It was the artist Bernhard Hoetger who gave her self-confidence by complimenting her painting and encouraging her to continue her artistic research. In 1906 – 1907, Paula painted relentlessly and made about ninety canvases. She produced many still lifes and also inaugurated a new genre by making entirely nude self-portraits, which at the time and for a woman in particular required great audacity.

At the end of 1906, probably because of her financial situation, Paula reunites with her husband who comes to spend the winter with her in Paris. The following March, the couple returned to Worpswede. Finally pregnant, Paula suffers from having less time to devote to painting but still produces a few works. She gives birth painfully in November, giving birth to a little girl named Mathilde, and has to stay in bed. Three weeks later, when she was allowed to get up, she suffered from a pulmonary embolism and died, at the age of 31, as a result of the childbirth she had so hoped for.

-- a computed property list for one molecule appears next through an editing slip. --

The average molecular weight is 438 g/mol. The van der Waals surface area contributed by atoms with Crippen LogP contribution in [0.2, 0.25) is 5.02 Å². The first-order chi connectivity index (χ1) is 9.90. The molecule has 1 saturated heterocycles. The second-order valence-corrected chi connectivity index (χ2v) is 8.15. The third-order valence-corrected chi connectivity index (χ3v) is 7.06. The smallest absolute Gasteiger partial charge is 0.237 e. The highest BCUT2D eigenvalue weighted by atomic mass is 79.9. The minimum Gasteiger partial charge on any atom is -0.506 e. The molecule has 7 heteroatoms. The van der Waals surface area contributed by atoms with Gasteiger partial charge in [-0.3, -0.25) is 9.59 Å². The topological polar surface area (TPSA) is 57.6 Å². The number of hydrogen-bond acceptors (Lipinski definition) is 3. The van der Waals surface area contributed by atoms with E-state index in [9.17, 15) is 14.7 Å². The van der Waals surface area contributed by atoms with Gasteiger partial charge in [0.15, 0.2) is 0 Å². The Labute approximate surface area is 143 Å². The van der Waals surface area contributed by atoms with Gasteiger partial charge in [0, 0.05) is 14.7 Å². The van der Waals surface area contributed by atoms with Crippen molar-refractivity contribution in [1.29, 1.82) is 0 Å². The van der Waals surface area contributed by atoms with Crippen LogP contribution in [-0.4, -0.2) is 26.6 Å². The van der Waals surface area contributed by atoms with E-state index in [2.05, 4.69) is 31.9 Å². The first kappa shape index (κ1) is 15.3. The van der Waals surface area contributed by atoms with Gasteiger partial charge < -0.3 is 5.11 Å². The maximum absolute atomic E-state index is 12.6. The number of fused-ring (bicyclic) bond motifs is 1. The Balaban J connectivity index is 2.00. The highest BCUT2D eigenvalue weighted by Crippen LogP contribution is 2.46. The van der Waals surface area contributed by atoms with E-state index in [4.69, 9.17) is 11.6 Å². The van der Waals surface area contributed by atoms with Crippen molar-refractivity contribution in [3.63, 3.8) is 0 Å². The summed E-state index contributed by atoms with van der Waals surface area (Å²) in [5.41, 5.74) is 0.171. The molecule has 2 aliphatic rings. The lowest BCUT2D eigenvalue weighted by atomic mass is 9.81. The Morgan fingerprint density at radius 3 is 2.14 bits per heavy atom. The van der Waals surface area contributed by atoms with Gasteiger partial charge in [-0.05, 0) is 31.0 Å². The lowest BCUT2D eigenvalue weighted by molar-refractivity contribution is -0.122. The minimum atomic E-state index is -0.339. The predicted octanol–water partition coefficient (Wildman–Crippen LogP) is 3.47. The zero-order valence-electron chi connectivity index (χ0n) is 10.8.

In 1900, in her diary, she wrote:

"I know I won't live very long. But is it so sad? Is a party better because it's longer? My life is a party, a short and intense party. […] And if love flowers me a little more before it flies away, and makes me create three good paintings in my life, I will gladly leave, with flowers in my hands and in my hair. »

In 1927, the “Paula Becker-Modersohn House” museum opened in her former home in Bremen.